A Rose and A Thorn

Until the pandemic hit us, it was quite the challenge to get our family of four to sit down together for dinner every night. Our schedules were never in sync. After-school activities typically end around 6:30-7:30 pm. Sometimes, even later. Most nights, we would fend for ourselves and then head off to do homework, answer e-mails and whatnot.

As a parent, I always felt a twinge of guilt about this. Lots of parenting articles point to regular family dinners as the answer to raising well-rounded children who succeed academically, possess high self-esteem and are at a lower risk of alcohol and drug abuse, eating disorders and teen pregnancy.

That’s a lot of pressure to put on a mother trying to make dinner.

But I tried my best, and I’m proud to say that even without our crazy schedules my kids are kind, responsible, intelligent and well-rounded. They pretty much rock.

When we do eat as a family, our tradition is to go around the table and ask everyone to give a rose and a thorn. The rose represents something good that happened that day or something that made them happy. The thorn is for anything that didn’t go well or a challenge they were facing at school or with their friends. And even when we couldn’t all sit down together to eat; I’d still ask them to give a rose and a thorn on the way to swim practice or dance class.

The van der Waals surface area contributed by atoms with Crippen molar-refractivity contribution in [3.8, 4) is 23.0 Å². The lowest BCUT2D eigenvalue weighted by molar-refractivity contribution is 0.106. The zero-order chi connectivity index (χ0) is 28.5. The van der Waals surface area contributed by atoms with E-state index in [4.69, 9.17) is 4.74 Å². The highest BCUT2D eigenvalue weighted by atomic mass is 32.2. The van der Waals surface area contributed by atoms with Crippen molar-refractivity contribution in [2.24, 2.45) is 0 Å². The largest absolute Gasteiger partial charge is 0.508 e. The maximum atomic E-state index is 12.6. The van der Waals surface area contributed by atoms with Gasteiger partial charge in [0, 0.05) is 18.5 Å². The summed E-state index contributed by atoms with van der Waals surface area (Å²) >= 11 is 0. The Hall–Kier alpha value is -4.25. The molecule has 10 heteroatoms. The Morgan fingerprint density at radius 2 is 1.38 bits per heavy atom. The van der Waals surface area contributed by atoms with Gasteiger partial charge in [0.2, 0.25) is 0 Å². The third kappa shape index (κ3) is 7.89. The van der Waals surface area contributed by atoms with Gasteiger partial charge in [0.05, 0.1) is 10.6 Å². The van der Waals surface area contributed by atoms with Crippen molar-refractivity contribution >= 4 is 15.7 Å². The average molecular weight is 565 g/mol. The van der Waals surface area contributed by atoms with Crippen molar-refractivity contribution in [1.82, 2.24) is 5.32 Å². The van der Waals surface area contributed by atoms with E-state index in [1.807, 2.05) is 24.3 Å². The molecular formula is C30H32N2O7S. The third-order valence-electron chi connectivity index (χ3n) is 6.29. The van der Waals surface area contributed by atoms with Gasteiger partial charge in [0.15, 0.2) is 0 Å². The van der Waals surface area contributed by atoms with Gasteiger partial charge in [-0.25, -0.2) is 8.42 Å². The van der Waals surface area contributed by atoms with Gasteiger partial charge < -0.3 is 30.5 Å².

Now that we are under quarantine, I am making up for lost time. I’m cooking up a storm every day for family dinners and the roses and thorns are flying.

Rose – “I don’t have the coronavirus”

Thorn – “I hate online learning.”

Rose – “I get to hang out with my dog all day.”

Thorn – “I can’t hang out with my friends.”

Rose – “Thank goodness for FaceTime.”

Thorn – “May is a long time away.”

While there are a lot of thorns to talk about these days, the roses are what keep me going. I have a full bouquet when I wake up every morning and I am incredibly grateful.

3 comments on A Rose and A Thorn

  1. Julie JordanScott
    April 12, 2020 at 9:37 pm (1 year ago)

    This is a fantastic tradition. I may start using it with my family. 🙂

  2. Robert Krantweiss
    April 13, 2020 at 2:06 pm (1 year ago)


  3. Paul Taubman
    April 13, 2020 at 11:57 pm (1 year ago)

    It seems, as I recall, growing up dinnertime was rather late – sometimes 8 pm. I always thought it was late, but my dad would come home from work later than other dads. As a result, we ate later!

    Dinners were family time – and we would often sit around after we finished eating and talk and talk and talk. SOmeimte too long for a young kid 🙂


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